Here’s a sneak peek at the new site. It’s still unfinished, but I’ll start posting links to it when I think it’s reached the level of a “public beta.”

Iron Man: how to make a superhero movie right

I just saw Iron Man and, IMO it is probably one of the best superhero adaptations made since Superman. It could have gone so very, very, wrong. We have a prolonged origin story, the driven hero with personal demons, the avuncular villian we see coming a mile away, a political subtext about weapons proliferation combined with the obligatory scenes of the hero making things go boom. . . Just think of what a mess this would be if Michael Bay was involved.

First of all, while we get the inevitable superhero origin, Iron Man handles it as an integral part of the story. The origin and development of the suit is an integral part of the movie’s plot, the inciting incident of Iron Man’s creation is also the inciting incident of the story that is resolved with the climax. (Superman was slightly different in this respect, as it was structured like a biopic rather than an action movie.) The superhero genre has many examples of origins clumsily shoehorned into some other story, Daredevil being the most egregious example I can think of.

Second, while Tony Stark could have been played as a self-righteous emo supertwit, we get Robert Downey Jr. playing a nuanced and very credible performance. He is a reckless, self-involved playboy who has a near literal change of heart after a period of (PG-13) torture and imprisonment, but his change in attitude is believable. We clearly see that this guy is the same reckless, self-involved genius he was before. Just he’s now going to fix the problem.

Third, the politics. Dicey thing, especially in an action/superhero move, to tackle things like weapons proliferation (Case in point, Superman IV: The Quest for Peace). When the main character starts blowing things up, he can lose some credibility on those points. Iron Man actually is smart enough to take a pragmatic view. Tony Stark is not against weapons, just weapons in the wrong people’s hands. He is quite content to deploy flame throwers, missiles and any other ordinance at the bad guys. Agree or disagree, it is perfectly consistent with his character. Especially when he takes the idea of non-proliferation to the logical extreme, he’s the only one who gets the suit.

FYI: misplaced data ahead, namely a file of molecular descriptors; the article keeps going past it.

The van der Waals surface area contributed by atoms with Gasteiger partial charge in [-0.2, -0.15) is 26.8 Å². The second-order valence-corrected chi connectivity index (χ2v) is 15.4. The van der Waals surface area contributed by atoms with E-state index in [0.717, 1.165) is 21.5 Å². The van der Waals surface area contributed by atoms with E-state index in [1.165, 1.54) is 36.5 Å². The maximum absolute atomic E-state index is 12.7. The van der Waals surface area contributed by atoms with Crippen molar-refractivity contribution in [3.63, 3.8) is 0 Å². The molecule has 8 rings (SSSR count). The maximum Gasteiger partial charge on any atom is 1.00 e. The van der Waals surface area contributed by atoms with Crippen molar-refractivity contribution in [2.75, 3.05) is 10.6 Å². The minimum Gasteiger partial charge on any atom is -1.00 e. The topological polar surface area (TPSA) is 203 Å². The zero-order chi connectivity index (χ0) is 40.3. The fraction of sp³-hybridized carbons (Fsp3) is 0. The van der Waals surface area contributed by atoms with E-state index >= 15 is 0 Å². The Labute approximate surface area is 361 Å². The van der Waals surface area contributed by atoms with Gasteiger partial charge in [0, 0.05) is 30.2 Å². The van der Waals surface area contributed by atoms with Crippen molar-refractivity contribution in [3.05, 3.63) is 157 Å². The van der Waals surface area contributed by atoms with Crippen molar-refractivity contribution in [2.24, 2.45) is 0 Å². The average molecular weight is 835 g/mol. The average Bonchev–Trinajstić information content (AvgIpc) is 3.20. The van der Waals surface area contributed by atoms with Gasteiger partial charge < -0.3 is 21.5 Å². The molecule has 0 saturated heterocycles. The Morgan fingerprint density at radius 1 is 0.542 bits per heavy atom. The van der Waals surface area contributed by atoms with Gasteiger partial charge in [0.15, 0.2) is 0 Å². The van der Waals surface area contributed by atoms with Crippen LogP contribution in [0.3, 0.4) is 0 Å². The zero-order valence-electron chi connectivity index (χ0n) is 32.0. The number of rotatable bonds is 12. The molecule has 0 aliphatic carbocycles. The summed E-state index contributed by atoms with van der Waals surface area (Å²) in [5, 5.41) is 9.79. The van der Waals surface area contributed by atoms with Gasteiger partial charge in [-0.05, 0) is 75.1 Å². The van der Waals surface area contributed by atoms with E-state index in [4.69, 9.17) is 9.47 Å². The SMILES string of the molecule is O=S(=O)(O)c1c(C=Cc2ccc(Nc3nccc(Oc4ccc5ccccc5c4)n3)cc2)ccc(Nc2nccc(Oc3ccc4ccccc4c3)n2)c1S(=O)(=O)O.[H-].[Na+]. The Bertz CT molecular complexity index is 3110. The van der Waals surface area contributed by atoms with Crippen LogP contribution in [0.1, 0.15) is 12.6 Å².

Combine that with the fact the writers could pull off wry humor without losing respect for the characters, they treated the material seriously but not so much to give off any weird übergeek vibes, and while they stepped in the occasional cliché, they didn’t track it all over the carpet.

All in all, this movie is made of win.

Apparently the books I sent to Iraq were a waste. . .

At least according to our latest asshat, none other than Stephen King. I’ve never thought of him as having a big mouth, but apparently it is just large enough to hold a foot. Quoth King:

I don’t want to sound like an ad, a public service ad on TV, but the fact is if you can read, you can walk into a job later on. If you don’t, then you’ve got, the Army, Iraq, I don’t know, something like that. It’s, it’s not as bright. So, that’s my little commercial for that.

Ok, politics aside, I think even the most rabid Michael Moore liberal would agree that metaphorically going to Walter Reed and telling the people there, “you’d still have your legs if you were smart like lil ol novelist me,” is in really bad taste. Don’t expect King to sign books at your local VFW hall any time soon.

(Also, does the Army even accept applications from people who aren’t reading English at a high school level?)

via Terry Ann Online

Changes afoot

If I seem to be blogging a bit less, it isn’t because I’ve stopped playing with my blog. I have finally decided to take the plunge and get my own web host. The good news is that WordPress imports from Blogger pretty damn slick, and with a few judicious configuration changed to the permalink format, and a little SQL scripting to change the domain for my extensive self-linkage, and about 90% of my blog ports over without an issue. The main hurdle to going live is porting over all the content from my home page over at sff.net which sort of evolved over the past decade or so and therefore doesn’t have the most intuitive layout (and certainly wasn’t designed with a package like WordPress in mind.)

Changing domains will be something of a pain, but since both this blog and the sff.net site are free for me, there’s no reason for me not to keep redirects up indefinitely.

I will keep you all updated.